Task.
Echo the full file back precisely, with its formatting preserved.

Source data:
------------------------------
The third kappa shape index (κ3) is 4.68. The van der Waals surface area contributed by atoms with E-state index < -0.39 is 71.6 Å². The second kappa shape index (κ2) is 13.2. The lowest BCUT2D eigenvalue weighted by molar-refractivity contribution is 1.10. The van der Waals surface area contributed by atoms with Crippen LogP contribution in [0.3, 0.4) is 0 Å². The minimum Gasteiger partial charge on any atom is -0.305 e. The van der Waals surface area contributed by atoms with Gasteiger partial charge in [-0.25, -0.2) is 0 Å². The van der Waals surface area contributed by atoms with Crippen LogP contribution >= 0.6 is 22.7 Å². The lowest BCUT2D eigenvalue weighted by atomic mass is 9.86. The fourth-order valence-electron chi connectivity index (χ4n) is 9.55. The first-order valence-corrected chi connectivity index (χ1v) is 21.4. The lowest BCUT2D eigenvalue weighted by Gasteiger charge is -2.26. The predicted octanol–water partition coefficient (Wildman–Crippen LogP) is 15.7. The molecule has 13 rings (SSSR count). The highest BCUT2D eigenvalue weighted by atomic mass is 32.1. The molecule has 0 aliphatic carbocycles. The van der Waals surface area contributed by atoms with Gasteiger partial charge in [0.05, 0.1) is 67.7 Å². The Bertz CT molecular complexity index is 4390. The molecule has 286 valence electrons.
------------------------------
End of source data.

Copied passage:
The third kappa shape index (κ3) is 4.68. The van der Waals surface area contributed by atoms with E-state index < -0.39 is 71.6 Å². The second kappa shape index (κ2) is 13.2. The lowest BCUT2D eigenvalue weighted by molar-refractivity contribution is 1.10. The van der Waals surface area contributed by atoms with Crippen LogP contribution in [0.3, 0.4) is 0 Å². The minimum Gasteiger partial charge on any atom is -0.305 e. The van der Waals surface area contributed by atoms with Gasteiger partial charge in [-0.25, -0.2) is 0 Å². The van der Waals surface area contributed by atoms with Crippen LogP contribution >= 0.6 is 22.7 Å². The lowest BCUT2D eigenvalue weighted by atomic mass is 9.86. The fourth-order valence-electron chi connectivity index (χ4n) is 9.55. The first-order valence-corrected chi connectivity index (χ1v) is 21.4. The lowest BCUT2D eigenvalue weighted by Gasteiger charge is -2.26. The predicted octanol–water partition coefficient (Wildman–Crippen LogP) is 15.7. The molecule has 13 rings (SSSR count). The highest BCUT2D eigenvalue weighted by atomic mass is 32.1. The molecule has 0 aliphatic carbocycles. The van der Waals surface area contributed by atoms with Gasteiger partial charge in [0.05, 0.1) is 67.7 Å². The Bertz CT molecular complexity index is 4390. The molecule has 286 valence electrons.